“I love music, any kind of music/ I love music, just as long as it's groovin'/ Makes me laugh, makes me smile,” the O'Jays sing on their 1975 smash “I Love Music.” For 50 years, the Philadelphia International group have produced memorable singles, many of which virtually defined the 1970s. Amazingly, founding members Eddie Levert and Walter Williams still tour, accompanied by Eric Nolan Grant, a member since 1995. Levert's gritty yet passionate voice, along with the trademark O'Jays harmonies, are on full display on the DVD/CD set The O'Jays Live in Concert, an often enjoyable romp through their greatest hits.
The DVD and accompanying CD features their November 27, 2009 performance at The Bergen Performing Arts Center PAC in Englewood, N. J. From the moment the video begins, you feel as though you are an audience member. Ushers are shown taking smiling fans' tickets; when the lights go down, the crowds' anticipation can be heard. Clad in all white suits, Levert, Williams, and Grant hit the stage running by launching into their appropriate 1974 single “Give the People What They Want.” Further nodding to their '70s heyday, they launch into a beautiful cover of Curtis Mayfield's “People Get Ready,” transitioning into their still-relevant hit “Love Train.” In between songs, Levert charms the audience with his musings on modern life, including an amusing anecdote about telling his grandson to pull up his low-rise pants.
Returning to the hits, the trio thrills the crowd with a spirited rendition of their signature “Back Stabbers,” with Williams and Levert performing the choreography as deftly as the youngest member. The Latin-tinged track became a sequel of sorts to the Undisputed Truth's song “Smiling Faces Sometimes,” both of which address two-timing friends and lovers. On a lighter note, the O'Jays move on to the love song portion of the show, with Levert demonstrating that he can still emote with that smoky voice. “Let Me Make Love to You,” “Cry Together,” and “Stairway to Heaven” (not the Led Zeppelin tune) inspire screams from female audience members, and the trio's impeccable harmonizing take listeners on a soul music time warp.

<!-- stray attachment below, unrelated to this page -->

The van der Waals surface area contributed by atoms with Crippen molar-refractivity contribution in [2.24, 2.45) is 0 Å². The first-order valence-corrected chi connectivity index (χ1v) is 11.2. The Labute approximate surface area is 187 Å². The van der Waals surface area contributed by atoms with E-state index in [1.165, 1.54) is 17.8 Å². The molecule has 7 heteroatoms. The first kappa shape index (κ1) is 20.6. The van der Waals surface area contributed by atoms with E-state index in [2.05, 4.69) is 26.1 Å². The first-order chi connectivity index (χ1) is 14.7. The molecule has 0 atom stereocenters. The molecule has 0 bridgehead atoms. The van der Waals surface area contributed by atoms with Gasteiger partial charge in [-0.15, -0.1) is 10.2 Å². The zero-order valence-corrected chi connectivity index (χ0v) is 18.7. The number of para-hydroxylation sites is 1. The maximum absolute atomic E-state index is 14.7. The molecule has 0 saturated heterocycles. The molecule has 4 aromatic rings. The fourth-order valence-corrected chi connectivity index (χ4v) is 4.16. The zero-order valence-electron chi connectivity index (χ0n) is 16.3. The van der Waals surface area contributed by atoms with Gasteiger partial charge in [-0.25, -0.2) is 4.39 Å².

The tempo increases with their 1975 dance hit “I Love Music” (Levert often claims this ranks among the very first disco songs), but slows again with a sexy cover of Skylark's “Wildflower.” When Levert delicately croons the line “she's a free and gentle flower running wild,” he seems to carefully consider and linger over each word. Not surprisingly, the crowd rises to its feet for the two final numbers: 1977's “Use to Be My Girl” and the funk workout “For the Love of Money.” Contrasting the two songs, the former represents a simpler time when good-time songs ruled. “For the Love of Money” illustrates Philadelphia International co-founders/songwriters Kenny Gamble and Leon Huff's ability to write political commentary while not clubbing fans over the head with the message. When the O'Jays sing “Give me a nickel, brother can you spare a dime/ Money can drive some people out of their minds,” the words still ring true.
The DVD includes two extras: an interview with the O'Jays and another with some of the backing band members and their management. Watching Levert and Williams reflect on their long careers (and express some resentment that they never won a Grammy) reveals their obvious love and respect for each other after half a century. The package also includes a CD of the concert.
Philly Soul fans as well as O'Jays enthusiasts will thoroughly enjoy this energetic, if too short, concert. Overall, The O'Jays Live in Concert proves that some entertainers get even better with age.